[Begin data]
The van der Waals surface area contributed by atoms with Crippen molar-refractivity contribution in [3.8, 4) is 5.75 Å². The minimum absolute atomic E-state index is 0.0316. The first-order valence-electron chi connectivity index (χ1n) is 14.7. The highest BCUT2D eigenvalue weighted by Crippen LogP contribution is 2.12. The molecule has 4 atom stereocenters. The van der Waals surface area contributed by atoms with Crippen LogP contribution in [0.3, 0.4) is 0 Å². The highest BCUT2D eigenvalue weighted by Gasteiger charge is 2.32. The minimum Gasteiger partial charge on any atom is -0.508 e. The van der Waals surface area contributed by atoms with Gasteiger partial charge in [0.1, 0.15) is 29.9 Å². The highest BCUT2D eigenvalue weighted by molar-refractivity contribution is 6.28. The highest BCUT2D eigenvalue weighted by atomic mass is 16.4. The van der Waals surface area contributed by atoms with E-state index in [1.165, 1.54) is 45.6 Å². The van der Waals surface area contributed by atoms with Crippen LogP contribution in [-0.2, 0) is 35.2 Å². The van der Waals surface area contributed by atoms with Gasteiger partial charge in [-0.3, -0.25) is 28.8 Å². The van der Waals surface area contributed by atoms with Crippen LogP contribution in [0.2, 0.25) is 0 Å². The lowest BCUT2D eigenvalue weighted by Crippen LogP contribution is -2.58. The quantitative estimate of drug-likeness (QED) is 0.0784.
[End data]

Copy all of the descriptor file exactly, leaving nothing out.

The van der Waals surface area contributed by atoms with Crippen molar-refractivity contribution in [3.8, 4) is 5.75 Å². The minimum absolute atomic E-state index is 0.0316. The first-order valence-electron chi connectivity index (χ1n) is 14.7. The highest BCUT2D eigenvalue weighted by Crippen LogP contribution is 2.12. The molecule has 4 atom stereocenters. The van der Waals surface area contributed by atoms with Crippen LogP contribution in [0.3, 0.4) is 0 Å². The highest BCUT2D eigenvalue weighted by Gasteiger charge is 2.32. The minimum Gasteiger partial charge on any atom is -0.508 e. The van der Waals surface area contributed by atoms with Gasteiger partial charge in [0.1, 0.15) is 29.9 Å². The highest BCUT2D eigenvalue weighted by molar-refractivity contribution is 6.28. The highest BCUT2D eigenvalue weighted by atomic mass is 16.4. The van der Waals surface area contributed by atoms with E-state index in [1.165, 1.54) is 45.6 Å². The van der Waals surface area contributed by atoms with Crippen LogP contribution in [-0.2, 0) is 35.2 Å². The van der Waals surface area contributed by atoms with Gasteiger partial charge in [-0.3, -0.25) is 28.8 Å². The van der Waals surface area contributed by atoms with Crippen LogP contribution in [0.2, 0.25) is 0 Å². The lowest BCUT2D eigenvalue weighted by Crippen LogP contribution is -2.58. The quantitative estimate of drug-likeness (QED) is 0.0784.